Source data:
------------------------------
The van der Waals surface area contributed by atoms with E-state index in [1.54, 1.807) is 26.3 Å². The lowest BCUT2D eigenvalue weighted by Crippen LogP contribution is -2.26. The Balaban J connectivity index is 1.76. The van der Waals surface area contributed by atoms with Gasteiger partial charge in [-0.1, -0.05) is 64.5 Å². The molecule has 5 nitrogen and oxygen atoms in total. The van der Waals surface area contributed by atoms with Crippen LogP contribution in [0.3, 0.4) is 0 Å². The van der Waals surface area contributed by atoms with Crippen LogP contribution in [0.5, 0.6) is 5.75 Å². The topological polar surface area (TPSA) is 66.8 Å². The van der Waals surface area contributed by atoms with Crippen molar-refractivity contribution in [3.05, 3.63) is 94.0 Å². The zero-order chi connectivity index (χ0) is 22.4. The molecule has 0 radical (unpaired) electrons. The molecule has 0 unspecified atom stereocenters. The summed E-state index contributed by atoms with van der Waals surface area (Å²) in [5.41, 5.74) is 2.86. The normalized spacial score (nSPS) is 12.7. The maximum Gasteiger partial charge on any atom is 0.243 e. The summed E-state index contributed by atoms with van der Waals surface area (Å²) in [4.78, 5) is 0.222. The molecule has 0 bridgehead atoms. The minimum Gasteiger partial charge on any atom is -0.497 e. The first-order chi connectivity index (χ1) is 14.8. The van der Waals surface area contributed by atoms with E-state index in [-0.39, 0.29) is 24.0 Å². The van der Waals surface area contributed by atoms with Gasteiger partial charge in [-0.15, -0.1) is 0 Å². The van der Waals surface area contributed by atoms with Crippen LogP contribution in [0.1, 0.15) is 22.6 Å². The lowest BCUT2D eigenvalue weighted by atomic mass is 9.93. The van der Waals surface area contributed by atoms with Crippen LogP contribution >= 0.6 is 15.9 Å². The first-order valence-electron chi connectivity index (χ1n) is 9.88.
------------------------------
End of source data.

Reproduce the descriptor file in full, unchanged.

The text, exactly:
The van der Waals surface area contributed by atoms with E-state index in [1.54, 1.807) is 26.3 Å². The lowest BCUT2D eigenvalue weighted by Crippen LogP contribution is -2.26. The Balaban J connectivity index is 1.76. The van der Waals surface area contributed by atoms with Gasteiger partial charge in [-0.1, -0.05) is 64.5 Å². The molecule has 5 nitrogen and oxygen atoms in total. The van der Waals surface area contributed by atoms with Crippen LogP contribution in [0.3, 0.4) is 0 Å². The van der Waals surface area contributed by atoms with Crippen LogP contribution in [0.5, 0.6) is 5.75 Å². The topological polar surface area (TPSA) is 66.8 Å². The van der Waals surface area contributed by atoms with Crippen molar-refractivity contribution in [3.05, 3.63) is 94.0 Å². The zero-order chi connectivity index (χ0) is 22.4. The molecule has 0 radical (unpaired) electrons. The molecule has 0 unspecified atom stereocenters. The summed E-state index contributed by atoms with van der Waals surface area (Å²) in [5.41, 5.74) is 2.86. The normalized spacial score (nSPS) is 12.7. The maximum Gasteiger partial charge on any atom is 0.243 e. The summed E-state index contributed by atoms with van der Waals surface area (Å²) in [4.78, 5) is 0.222. The molecule has 0 bridgehead atoms. The minimum Gasteiger partial charge on any atom is -0.497 e. The first-order chi connectivity index (χ1) is 14.8. The van der Waals surface area contributed by atoms with E-state index in [-0.39, 0.29) is 24.0 Å². The van der Waals surface area contributed by atoms with Gasteiger partial charge in [-0.15, -0.1) is 0 Å². The van der Waals surface area contributed by atoms with Crippen LogP contribution in [0.1, 0.15) is 22.6 Å². The lowest BCUT2D eigenvalue weighted by atomic mass is 9.93. The van der Waals surface area contributed by atoms with Crippen LogP contribution >= 0.6 is 15.9 Å². The first-order valence-electron chi connectivity index (χ1n) is 9.88.